What kind of challenges did you run into getting this technology to market?
Christian Okonsky: That's a really good question.When we started the company in August of 2008, we realized that we were not just going to be a motor company, because we realized the system is much more important than just the motor. We realized that in the first few weeks. We figured out that we had to do system technology. As you go along, as you imagine, you run into areas and things that just don't work. An example is, two years ago, we were looking at battery technology. We were looking at manufacturers like A123, K2, Panasonic, and Samsung. We don't do chemistry. We provide battery management, but we don't make the cell itself. Samsung came to me, and I asked them to use them as the primary battery source. We made a conscious decision to do that. What that meant, is we pushed revenue to redesign our systems based on the chemistry that Samsung have, because of safety. Bar none, they have the safest batteries in the industry, because of their chemistry. That may not have seemed a big deal at the time, but it's a really important that the product in the marketplace is extremely high quality, and safe. Now, you can see what has happened with A123, and with the 787, and you can see that any failure, no matter how big or small, is a big issue. We made that conscious decision to change over our battery management system to Samsung's chemistry. In hindsight, and after the A123 and 787 issues, it makes the decision look brilliant, but we really just made that decision based on common sense as safety. That's important as a young company. That was actually and eighteen month hit on our revenue.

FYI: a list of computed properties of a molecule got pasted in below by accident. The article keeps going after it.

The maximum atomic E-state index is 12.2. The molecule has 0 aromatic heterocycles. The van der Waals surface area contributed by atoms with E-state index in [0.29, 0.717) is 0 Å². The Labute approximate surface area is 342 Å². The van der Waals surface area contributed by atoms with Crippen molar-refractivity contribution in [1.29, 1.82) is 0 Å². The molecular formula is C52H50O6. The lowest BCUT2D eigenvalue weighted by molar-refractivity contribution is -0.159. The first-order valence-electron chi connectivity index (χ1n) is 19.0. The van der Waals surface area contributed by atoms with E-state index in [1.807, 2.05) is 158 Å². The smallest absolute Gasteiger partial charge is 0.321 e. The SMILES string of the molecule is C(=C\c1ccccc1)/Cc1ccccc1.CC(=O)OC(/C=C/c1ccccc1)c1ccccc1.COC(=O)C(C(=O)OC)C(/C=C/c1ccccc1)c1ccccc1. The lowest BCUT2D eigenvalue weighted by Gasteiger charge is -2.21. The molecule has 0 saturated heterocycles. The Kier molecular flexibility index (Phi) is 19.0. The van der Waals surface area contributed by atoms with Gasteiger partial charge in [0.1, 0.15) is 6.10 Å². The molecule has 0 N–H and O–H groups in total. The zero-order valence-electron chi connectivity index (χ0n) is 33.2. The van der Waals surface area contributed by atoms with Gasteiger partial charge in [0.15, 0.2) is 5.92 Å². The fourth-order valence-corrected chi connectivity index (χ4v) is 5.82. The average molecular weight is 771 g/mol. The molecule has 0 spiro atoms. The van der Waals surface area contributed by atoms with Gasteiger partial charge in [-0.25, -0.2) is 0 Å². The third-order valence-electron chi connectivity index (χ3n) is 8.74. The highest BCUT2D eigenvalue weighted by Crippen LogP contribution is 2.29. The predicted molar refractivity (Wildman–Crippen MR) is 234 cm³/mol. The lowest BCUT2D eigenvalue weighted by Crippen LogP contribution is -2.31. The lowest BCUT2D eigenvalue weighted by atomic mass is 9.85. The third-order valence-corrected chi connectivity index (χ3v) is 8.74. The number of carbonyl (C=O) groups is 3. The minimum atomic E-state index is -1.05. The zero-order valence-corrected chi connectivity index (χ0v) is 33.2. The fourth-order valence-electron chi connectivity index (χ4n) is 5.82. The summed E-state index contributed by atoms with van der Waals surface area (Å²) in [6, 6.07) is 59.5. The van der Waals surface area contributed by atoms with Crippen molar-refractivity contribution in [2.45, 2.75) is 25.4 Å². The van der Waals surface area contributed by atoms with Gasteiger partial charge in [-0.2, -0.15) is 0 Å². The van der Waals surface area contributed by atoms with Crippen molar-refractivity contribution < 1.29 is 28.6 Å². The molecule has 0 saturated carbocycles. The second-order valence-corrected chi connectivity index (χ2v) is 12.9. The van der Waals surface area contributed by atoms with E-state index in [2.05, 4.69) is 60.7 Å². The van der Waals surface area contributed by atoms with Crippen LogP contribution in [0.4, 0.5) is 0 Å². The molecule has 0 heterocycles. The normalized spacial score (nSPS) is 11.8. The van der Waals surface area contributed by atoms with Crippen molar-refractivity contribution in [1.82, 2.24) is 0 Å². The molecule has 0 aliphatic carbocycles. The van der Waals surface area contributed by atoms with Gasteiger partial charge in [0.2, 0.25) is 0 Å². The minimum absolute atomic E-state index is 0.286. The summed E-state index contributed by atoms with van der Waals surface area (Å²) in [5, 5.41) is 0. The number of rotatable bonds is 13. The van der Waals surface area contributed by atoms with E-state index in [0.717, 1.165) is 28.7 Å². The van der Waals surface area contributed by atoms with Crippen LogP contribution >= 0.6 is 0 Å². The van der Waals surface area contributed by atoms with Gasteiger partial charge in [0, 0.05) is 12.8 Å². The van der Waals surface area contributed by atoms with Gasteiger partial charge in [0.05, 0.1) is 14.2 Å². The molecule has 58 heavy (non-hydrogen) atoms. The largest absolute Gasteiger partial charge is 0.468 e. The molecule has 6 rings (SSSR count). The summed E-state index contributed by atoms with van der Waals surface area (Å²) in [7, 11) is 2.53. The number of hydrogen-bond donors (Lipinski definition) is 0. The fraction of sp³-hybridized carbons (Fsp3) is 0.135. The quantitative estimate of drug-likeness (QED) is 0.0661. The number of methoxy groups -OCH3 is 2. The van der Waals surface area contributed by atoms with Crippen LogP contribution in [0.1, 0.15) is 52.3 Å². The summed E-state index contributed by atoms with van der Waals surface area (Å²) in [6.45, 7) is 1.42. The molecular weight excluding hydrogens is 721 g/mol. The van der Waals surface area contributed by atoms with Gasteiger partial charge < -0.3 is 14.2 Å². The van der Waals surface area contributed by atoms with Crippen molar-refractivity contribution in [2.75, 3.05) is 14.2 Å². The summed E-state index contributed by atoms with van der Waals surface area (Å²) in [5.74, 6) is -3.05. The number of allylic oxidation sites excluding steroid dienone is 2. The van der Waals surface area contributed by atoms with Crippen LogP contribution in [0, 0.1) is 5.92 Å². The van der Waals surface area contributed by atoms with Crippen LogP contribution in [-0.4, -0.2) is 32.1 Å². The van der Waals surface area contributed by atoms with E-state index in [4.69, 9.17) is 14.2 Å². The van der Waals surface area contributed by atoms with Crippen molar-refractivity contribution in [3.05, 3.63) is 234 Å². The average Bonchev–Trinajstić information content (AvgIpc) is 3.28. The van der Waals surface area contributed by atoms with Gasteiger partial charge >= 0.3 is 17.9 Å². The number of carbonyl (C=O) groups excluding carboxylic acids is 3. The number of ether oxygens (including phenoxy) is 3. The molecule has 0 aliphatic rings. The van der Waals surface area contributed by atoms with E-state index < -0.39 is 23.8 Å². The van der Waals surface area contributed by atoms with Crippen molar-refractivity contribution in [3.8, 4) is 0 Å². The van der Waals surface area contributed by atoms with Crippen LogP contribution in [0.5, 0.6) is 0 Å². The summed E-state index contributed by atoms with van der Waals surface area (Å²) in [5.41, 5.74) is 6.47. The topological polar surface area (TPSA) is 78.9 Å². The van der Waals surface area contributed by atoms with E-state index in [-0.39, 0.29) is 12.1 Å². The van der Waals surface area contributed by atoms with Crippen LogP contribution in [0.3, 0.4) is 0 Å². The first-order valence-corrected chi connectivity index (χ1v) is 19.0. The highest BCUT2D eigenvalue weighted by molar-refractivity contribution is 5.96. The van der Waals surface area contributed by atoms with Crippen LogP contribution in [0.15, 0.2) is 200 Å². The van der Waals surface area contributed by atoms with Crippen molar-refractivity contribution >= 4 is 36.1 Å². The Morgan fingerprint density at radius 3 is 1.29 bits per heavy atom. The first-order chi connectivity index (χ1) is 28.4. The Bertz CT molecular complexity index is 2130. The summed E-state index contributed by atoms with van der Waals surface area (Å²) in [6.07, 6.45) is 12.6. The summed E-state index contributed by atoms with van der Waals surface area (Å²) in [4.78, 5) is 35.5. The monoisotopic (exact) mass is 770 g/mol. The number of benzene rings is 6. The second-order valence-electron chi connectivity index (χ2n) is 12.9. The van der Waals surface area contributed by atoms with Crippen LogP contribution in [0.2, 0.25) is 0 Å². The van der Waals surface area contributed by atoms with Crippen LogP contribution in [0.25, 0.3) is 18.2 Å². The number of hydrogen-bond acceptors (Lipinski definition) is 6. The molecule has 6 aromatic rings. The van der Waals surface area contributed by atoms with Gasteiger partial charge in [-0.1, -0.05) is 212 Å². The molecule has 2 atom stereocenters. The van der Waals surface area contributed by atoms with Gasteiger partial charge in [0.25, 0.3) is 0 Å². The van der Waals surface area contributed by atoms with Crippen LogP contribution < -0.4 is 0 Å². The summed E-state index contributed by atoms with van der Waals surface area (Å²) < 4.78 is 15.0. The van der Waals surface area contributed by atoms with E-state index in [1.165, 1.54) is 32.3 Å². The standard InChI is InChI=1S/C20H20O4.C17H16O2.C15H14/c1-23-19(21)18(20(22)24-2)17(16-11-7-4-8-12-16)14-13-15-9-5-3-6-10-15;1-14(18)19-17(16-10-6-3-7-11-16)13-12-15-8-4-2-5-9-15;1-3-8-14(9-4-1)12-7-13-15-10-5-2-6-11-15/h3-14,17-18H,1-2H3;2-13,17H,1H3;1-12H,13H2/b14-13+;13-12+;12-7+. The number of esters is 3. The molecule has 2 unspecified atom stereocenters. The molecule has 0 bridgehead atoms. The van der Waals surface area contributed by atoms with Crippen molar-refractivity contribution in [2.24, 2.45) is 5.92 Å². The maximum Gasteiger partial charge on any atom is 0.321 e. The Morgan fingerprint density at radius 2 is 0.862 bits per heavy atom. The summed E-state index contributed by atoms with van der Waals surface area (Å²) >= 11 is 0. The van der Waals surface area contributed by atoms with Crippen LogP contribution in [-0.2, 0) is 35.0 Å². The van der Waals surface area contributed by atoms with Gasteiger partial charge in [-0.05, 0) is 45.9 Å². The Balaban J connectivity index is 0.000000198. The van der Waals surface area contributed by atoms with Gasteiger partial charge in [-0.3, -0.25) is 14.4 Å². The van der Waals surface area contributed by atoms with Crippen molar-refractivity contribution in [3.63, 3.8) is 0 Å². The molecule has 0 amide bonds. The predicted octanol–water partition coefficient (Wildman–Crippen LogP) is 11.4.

What's your strategy in taking your technology to market, given the wide possible applications for it?
Christian Okonsky: We got a call a month ago from someone in the backyard lawnmower business. But, in reality, we can't go after all of those areas. There's things like grid energy storage, electric vehicles, consumer products. What we decided to do, is focus on one system, for one area or application, starting with two wheeled vehicles. There's lots of reasons we did that. Last year, there were 14 million two wheeled vehicles sold. It's a big market. However, the infrastructure required for two wheel vehicles is substantially less than other applications. If you've got a four wheel, on-road passenger vehicle, there are crash tests and all of the associated hurdles. With two wheel vehicles, there's no crash test, and the infrastructure involves is much smaller. That's why we decided to do that first.
However, right after that, we developed our motor for a four wheel vehicle. It's actually the exact same motor in the four wheel vehicle, just scaled up. You use more batteries in parallel, and use two motors to drive the vehicle. It's the exact same motor with some software differences. It's the exact same motor for elevators. That said, there are some huge markets out there, and we are getting calls all the time. We will get into those as we get deeper into revenue, or have some other event that allows us to go into that area.
What's your next big hurdle?
The next big hurdle for us, is we're expanding into four wheeled vehicles. We're working with a lot of big players that we can't announced, but we'll be announcing many in the next 6-12 months. We don't compete with four wheel manufacturers, our hope is to sell to all of them someday. So our next hurdle and step is to get more four wheel application customers.